If Canada's health system delivers better results today than 15 years ago, it's not because it operates more efficiently. Canada's health system delivers better results because the reduction of Trudeau's debt burden has freed more funds for healthcare spending. The Canadian socialist Tommy Douglas anticipated the Trudeau disaster when he said that the great enemy of progressive government was unsound finance.

Pierre Trudeau was a spending fool. He was not alone in that, in the 1970s. But here's where he was alone. No contemporary leader of an advanced industrial economy - not even the German Social Democrat Helmut Schmidt or the British socialist James Callaghan - had so little understanding as Pierre Trudeau of the private market economy. "Little understanding?" I should have said: "active animosity."

Trudeau believed in a state-led economy, and the longer he lasted in office, the more statist he became. The Foreign Investment Review Agency was succeeded by Petro-Canada. Petro-Canada was succeeded by wage and price controls. Wage and price controls were succeeded by the single worst economic decision of Canada's 20th century: the National Energy Program.

The NEP tried to fix two different prices of oil, one inside Canada, one outside. The NEP expropriated foreign oil interests without compensation. The NEP sought to shoulder aside the historic role of the provinces as the owner and manager of natural resources. I'll return in a moment to the consequences of the NEP for Canada's political stability. Let's focus for now on the economic effects.

Most other Western countries redirected themselves toward more fiscal restraint after 1979. Counting on abundant revenues from oil, the Trudeau government kept spending. Other Western governments began to worry more about attracting international investment. Canada repelled investors with arbitrary confiscations. Other Western governments recovered from the stagflation of the 1970s by turning toward freer markets. Under the National Energy Policy, Canada was up-regulating as the US, Britain, and West Germany deregulated. All of these mistakes together contributed to the extreme severity of the 1982 recession. Every one of them was Pierre Trudeau's fault.
Pierre's legacy left Canada in near ruin and it took 30 years to overcome these disasters.
But I want to stress: Canada's achievement overcoming Trudeau's disastrous legacy should not inure Canadians to how disastrous that legacy was.

Three subsequent important prime ministers - Brian Mulroney, Jean Chretien and Stephen Harper - invested their energies cleaning up the wreckage left by Pierre Trudeau. The work has taken almost 30 years. Finally and at long last, nobody speculates any more about Canada defaulting on its debt, or splitting apart, or being isolated from all its major allies.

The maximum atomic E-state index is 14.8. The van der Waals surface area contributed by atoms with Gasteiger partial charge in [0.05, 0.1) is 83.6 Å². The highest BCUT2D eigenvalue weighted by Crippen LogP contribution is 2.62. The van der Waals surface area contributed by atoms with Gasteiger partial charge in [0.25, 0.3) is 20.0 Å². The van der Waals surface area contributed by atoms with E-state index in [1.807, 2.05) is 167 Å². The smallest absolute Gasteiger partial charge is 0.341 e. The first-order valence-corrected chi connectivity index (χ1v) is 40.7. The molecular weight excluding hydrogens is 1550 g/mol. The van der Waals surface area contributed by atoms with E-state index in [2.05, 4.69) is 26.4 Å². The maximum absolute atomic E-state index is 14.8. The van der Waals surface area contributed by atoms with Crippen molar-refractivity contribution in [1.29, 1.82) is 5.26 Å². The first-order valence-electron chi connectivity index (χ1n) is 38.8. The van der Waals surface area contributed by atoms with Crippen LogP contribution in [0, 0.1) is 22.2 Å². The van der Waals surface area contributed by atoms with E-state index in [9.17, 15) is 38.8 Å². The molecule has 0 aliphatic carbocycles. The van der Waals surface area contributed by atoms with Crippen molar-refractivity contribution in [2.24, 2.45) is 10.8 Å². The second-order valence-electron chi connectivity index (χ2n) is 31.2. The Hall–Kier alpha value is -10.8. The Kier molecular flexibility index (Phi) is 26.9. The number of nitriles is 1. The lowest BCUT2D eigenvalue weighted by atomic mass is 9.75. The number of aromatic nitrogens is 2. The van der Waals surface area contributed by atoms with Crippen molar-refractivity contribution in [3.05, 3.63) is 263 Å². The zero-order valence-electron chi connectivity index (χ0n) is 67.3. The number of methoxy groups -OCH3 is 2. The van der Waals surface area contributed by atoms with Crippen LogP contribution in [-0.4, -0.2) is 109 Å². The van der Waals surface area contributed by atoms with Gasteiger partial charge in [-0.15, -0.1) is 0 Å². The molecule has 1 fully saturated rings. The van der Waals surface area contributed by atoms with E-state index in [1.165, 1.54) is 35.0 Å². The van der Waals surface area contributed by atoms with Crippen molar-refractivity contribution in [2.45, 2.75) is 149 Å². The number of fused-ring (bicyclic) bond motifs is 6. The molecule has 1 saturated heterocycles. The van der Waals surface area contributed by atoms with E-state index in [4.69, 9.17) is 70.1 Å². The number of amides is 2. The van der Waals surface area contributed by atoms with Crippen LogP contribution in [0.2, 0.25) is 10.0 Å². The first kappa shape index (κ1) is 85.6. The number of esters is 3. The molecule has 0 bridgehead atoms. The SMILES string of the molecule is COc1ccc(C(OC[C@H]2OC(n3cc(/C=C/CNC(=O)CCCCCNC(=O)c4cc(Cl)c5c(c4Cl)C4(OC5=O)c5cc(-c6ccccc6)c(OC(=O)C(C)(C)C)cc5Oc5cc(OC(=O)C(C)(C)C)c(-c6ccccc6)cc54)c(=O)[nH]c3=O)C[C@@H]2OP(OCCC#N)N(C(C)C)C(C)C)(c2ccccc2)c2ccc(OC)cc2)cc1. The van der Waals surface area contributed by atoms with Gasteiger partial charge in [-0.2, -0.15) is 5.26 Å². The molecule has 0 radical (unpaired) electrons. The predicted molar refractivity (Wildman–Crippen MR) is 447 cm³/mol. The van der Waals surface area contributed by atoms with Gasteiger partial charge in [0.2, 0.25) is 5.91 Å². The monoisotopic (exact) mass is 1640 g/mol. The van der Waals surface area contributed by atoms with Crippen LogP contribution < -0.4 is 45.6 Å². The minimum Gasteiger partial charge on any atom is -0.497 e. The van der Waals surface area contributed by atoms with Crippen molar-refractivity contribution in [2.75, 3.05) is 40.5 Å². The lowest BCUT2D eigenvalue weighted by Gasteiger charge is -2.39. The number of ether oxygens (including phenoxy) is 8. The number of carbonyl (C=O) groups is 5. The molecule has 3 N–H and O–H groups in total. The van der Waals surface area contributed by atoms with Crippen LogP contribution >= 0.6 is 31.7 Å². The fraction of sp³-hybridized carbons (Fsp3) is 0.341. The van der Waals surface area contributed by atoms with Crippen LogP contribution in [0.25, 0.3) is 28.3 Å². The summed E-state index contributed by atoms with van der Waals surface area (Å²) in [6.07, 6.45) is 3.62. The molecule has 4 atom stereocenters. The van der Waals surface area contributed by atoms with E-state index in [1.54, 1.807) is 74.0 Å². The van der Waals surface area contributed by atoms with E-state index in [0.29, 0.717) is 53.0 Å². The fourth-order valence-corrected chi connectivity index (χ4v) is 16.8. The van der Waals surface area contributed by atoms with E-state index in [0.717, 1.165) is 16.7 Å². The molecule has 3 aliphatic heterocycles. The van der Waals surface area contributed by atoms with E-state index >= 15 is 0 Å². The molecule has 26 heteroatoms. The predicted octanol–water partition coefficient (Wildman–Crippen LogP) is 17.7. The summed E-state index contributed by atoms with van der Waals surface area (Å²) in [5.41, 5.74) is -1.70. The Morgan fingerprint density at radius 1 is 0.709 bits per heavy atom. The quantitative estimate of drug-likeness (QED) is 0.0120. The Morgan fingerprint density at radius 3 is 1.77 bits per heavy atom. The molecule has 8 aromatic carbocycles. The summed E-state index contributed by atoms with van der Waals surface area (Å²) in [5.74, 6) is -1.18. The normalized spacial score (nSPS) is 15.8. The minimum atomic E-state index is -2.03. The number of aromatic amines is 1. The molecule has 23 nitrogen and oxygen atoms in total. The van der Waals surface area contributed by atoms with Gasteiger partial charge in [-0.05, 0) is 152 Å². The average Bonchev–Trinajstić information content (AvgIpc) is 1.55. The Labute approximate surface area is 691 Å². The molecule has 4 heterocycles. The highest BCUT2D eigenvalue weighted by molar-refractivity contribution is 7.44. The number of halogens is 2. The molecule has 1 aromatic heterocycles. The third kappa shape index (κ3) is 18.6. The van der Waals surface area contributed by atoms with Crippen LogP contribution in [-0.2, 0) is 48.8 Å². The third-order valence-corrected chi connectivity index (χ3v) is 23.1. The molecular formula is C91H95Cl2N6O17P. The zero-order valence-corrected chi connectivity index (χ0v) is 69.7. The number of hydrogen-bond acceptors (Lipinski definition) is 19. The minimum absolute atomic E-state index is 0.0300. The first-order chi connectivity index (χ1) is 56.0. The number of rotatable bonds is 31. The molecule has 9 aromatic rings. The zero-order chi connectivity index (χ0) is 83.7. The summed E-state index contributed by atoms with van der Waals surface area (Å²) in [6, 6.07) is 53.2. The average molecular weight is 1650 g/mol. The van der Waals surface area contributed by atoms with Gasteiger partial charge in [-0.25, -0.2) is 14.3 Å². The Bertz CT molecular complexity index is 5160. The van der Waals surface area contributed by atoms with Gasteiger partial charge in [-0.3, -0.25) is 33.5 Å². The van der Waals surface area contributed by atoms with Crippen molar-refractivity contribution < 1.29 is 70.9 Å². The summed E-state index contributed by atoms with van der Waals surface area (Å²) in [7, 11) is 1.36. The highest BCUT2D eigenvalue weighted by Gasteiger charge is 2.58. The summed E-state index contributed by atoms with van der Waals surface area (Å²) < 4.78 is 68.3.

Yet through most of the adult lives of most people in this room, people in Canada and outside Canada did worry about those things.

And as you enjoy the peace, stability and comparative prosperity of Canada in the 2010s just consider - this is how Canadians felt in the middle 1960s. Now imagine a political leader coming along and out of ignorance and arrogance despoiling all this success. Not because the leader faced some overwhelming crisis where it was hard to see the right answer. But utterly unnecessarily. Out of a clear blue sky. Like a malicious child on the beach stomping on the sand castle somebody else had worked all morning to build.

That was the political record of Pierre Trudeau.
Now fast-forward to the present time and we have Pierre's son riding the same disaster train that brought near ruin to the country. The difference though is that Justin Trudeau is more of a puppet than his father. Gwyn Morgan puts the situation into perspective nicely when he compares Pierre and Justin's impact on Canada:
Accessing risk capital was virtually impossible when government bonds were yielding 19 per cent. By the time he retired in 1984, national debt had grown by 700 per cent and Canada's international debt rating had collapsed. Canada was transformed from one of the financially strongest countries in the world into an economic basket case. It would be two decades before tough fiscal discipline was able to overcome compounding interest payments and begin to reduce the country's real-dollar debt.

Five decades later, son Justin has Canada on a similar path. After inheriting the Stephen Harper government's zero-deficit balance sheet a little over two years ago, Trudeau's budgeted 2017-18 deficit has rocketed to $18 billion, with continuing deficits forecast to add $117 billion to the national debt by 2023. That's reason enough to worry, but the picture is certain to get much worse. Why? For the same reason that Pierre Trudeau's deficits spiralled out of control: the imposition of ideologically socialist government policies on a capitalist free-market economy.
Well that's just great. I guess the threat of looming climate shift in the form of an ice age - studiously ignored by the warmongering psychopaths in power across the anglosphere - isn't enough to usher in hell on Earth: let's sprinkle in a couple of dictator-loving ideologues to shake things up even further.

Conclusion


The Trudeau lineage has brought nothing but chaos for Canadians and it needs to go. These two figureheads are only capable of thinking under a narrow ideology, namely a socialist government, and the imposition of their ideological policies will bring nothing but ruin to Canada.